Baby turtles hatch in Phang Nga, die from garbage in Chon Buri

While Saturday marked the season’s first hatching of baby turtles around Phuket, 11 baby sea turtles found in Chon Buri in September have died from eating garbage.

On the night of January 14, some 64 baby leatherback turtles successfully hatched and crawled into the sea at Bang Kwan Beach in Khok Kloi, Phang Nga. This marks the first group of baby turtles to make their way to the sea this season.

The Department of Marine and Coastal Resources (DMCR) reported that wildlife officers keeping watch over the nest spotted the sand above it collapsing the previous day. The officers expected baby turtles to break through the sand, but as much as they waited, it didn’t happen. Finally, around midnight the marine officials decided to open the nest by removing some of the sand.

It was then they spotted the problem – large and fuzzy roots of beachside plants that were blocking the baby turtles from crawling to freedom. Once cleared, 64 of the young leatherback turtles were healthy enough to go straight to the sea. Four more turtles were not healthy and were under veterinary care, one was found dead and 37 eggs didn’t develop.

The turtles hatched about two months after the eggs were laid by their mother on November 17, perfectly on schedule for a 50 to 60-day incubation period. This was the first turtle nest found on the beaches in the area during the current turtle egg-laying season. A second was found on November 30, so more baby sea turtles are expected soon.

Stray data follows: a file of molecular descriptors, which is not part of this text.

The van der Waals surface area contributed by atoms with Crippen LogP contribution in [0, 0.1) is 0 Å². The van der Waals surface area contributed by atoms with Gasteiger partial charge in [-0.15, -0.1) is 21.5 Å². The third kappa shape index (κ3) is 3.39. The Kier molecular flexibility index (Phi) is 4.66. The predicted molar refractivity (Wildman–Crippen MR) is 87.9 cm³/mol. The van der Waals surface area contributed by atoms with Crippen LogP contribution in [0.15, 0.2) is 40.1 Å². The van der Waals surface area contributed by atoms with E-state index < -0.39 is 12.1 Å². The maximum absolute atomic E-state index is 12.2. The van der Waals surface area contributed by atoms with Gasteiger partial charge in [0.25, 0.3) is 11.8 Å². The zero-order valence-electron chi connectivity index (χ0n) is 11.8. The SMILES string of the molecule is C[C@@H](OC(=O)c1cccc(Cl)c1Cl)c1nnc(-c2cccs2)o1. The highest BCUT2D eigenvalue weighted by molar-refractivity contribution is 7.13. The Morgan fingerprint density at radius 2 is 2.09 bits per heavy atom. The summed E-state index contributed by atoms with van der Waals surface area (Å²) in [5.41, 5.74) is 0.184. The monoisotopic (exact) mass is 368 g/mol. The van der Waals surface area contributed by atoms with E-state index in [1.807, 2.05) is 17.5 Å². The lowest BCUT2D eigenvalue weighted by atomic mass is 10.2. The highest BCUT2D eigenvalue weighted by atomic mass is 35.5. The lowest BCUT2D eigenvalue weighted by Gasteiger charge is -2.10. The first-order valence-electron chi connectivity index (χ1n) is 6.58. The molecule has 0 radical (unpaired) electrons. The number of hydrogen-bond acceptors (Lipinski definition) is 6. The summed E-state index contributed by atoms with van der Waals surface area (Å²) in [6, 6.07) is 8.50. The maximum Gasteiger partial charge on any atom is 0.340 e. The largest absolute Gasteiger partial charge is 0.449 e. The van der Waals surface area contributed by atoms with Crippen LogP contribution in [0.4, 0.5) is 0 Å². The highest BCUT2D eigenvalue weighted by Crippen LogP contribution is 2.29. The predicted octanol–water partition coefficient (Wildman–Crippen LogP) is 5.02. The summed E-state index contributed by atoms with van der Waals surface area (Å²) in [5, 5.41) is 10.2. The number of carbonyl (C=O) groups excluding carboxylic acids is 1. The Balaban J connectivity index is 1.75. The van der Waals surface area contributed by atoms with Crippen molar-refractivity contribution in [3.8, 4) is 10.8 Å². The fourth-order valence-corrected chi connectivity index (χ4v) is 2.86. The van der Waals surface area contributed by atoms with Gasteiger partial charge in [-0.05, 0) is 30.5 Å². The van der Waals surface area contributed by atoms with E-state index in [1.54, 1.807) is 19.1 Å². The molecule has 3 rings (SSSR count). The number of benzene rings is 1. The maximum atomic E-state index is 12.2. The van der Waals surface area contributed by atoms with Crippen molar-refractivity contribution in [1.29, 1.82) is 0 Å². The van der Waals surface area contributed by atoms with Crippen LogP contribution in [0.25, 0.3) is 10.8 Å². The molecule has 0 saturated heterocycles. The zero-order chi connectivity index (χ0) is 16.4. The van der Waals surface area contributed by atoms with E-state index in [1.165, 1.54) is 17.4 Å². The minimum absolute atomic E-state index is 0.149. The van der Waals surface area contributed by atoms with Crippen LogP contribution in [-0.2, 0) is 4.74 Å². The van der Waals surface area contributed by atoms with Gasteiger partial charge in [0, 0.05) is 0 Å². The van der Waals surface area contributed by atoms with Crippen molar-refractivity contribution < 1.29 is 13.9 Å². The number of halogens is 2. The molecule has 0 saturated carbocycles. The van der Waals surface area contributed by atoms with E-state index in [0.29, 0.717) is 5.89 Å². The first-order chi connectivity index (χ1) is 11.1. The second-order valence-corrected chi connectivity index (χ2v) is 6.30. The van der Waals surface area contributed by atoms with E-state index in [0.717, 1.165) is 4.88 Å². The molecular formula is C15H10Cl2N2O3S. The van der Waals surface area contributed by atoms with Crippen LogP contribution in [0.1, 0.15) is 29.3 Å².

Officials moved all the eggs to a safer spot since the nest was in a beach area with a lot of potentially damaging surf. The new nest was protected by a fence along with thermometers and CCTV cameras to watch and ensure safety during the incubation process.

Meanwhile, across the country in Chon Buri province, 11 baby turtles that were found washed ashore in Sattahip last September, and had ingested garbage, did not survive. Veterinarians found garbage, including plastic, in the stomachs of every baby turtle and were unable to save them. The turtles were weak when they were found and refused to eat, leading to their deaths.

They began to die a month after their rescue, with some lasting as long as three months before succumbing. Experts say it was only a small amount of garbage in their stomachs, but would have been extremely painful and, in the end, deadly.

Officials suspect that the turtles were washed into the sea from Ko Khram or Ko Lan in Chon Buri, which are known nesting grounds for sea turtles. Baby turtles hide in sea debris floating in currents on the surface because they cannot dive to avoid predators.

Officials stress that the deaths of these turtles illustrate the dangers posed by garbage, particularly plastic and discarded fishing nets. They urged people to stop dumping garbage into the sea or waterways that flow into it.

Phuket News

Neill Fronde

Neill is a journalist from the United States with 10+ years broadcasting experience and national news and magazine publications. He graduated with a degree in journalism and communications from the University of California and has been living in Thailand since 2014.

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